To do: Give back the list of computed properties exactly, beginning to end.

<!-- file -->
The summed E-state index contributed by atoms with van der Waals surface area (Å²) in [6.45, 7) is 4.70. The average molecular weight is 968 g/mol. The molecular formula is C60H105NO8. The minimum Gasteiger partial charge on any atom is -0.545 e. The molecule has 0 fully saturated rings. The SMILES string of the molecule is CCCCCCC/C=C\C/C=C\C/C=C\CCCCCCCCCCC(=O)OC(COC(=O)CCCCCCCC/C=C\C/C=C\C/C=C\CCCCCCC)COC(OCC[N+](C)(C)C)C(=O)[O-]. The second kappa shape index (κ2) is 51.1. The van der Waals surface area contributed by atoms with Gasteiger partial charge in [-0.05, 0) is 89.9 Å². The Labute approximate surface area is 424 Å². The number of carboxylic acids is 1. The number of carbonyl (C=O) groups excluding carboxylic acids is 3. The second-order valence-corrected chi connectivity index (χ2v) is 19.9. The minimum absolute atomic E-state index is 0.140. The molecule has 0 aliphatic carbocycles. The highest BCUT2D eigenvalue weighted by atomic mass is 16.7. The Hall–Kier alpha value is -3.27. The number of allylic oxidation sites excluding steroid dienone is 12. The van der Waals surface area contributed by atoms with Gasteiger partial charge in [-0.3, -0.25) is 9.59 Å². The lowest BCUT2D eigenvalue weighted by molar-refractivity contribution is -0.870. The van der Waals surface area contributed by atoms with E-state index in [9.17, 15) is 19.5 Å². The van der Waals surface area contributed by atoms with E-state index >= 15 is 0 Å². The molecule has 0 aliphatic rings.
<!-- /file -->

The summed E-state index contributed by atoms with van der Waals surface area (Å²) in [6.45, 7) is 4.70. The average molecular weight is 968 g/mol. The molecular formula is C60H105NO8. The minimum Gasteiger partial charge on any atom is -0.545 e. The molecule has 0 fully saturated rings. The SMILES string of the molecule is CCCCCCC/C=C\C/C=C\C/C=C\CCCCCCCCCCC(=O)OC(COC(=O)CCCCCCCC/C=C\C/C=C\C/C=C\CCCCCCC)COC(OCC[N+](C)(C)C)C(=O)[O-]. The second kappa shape index (κ2) is 51.1. The van der Waals surface area contributed by atoms with Gasteiger partial charge in [-0.05, 0) is 89.9 Å². The Labute approximate surface area is 424 Å². The number of carboxylic acids is 1. The number of carbonyl (C=O) groups excluding carboxylic acids is 3. The second-order valence-corrected chi connectivity index (χ2v) is 19.9. The minimum absolute atomic E-state index is 0.140. The molecule has 0 aliphatic carbocycles. The highest BCUT2D eigenvalue weighted by atomic mass is 16.7. The Hall–Kier alpha value is -3.27. The number of allylic oxidation sites excluding steroid dienone is 12. The van der Waals surface area contributed by atoms with Gasteiger partial charge in [-0.3, -0.25) is 9.59 Å². The lowest BCUT2D eigenvalue weighted by molar-refractivity contribution is -0.870. The van der Waals surface area contributed by atoms with E-state index in [9.17, 15) is 19.5 Å². The van der Waals surface area contributed by atoms with E-state index >= 15 is 0 Å². The molecule has 0 aliphatic rings.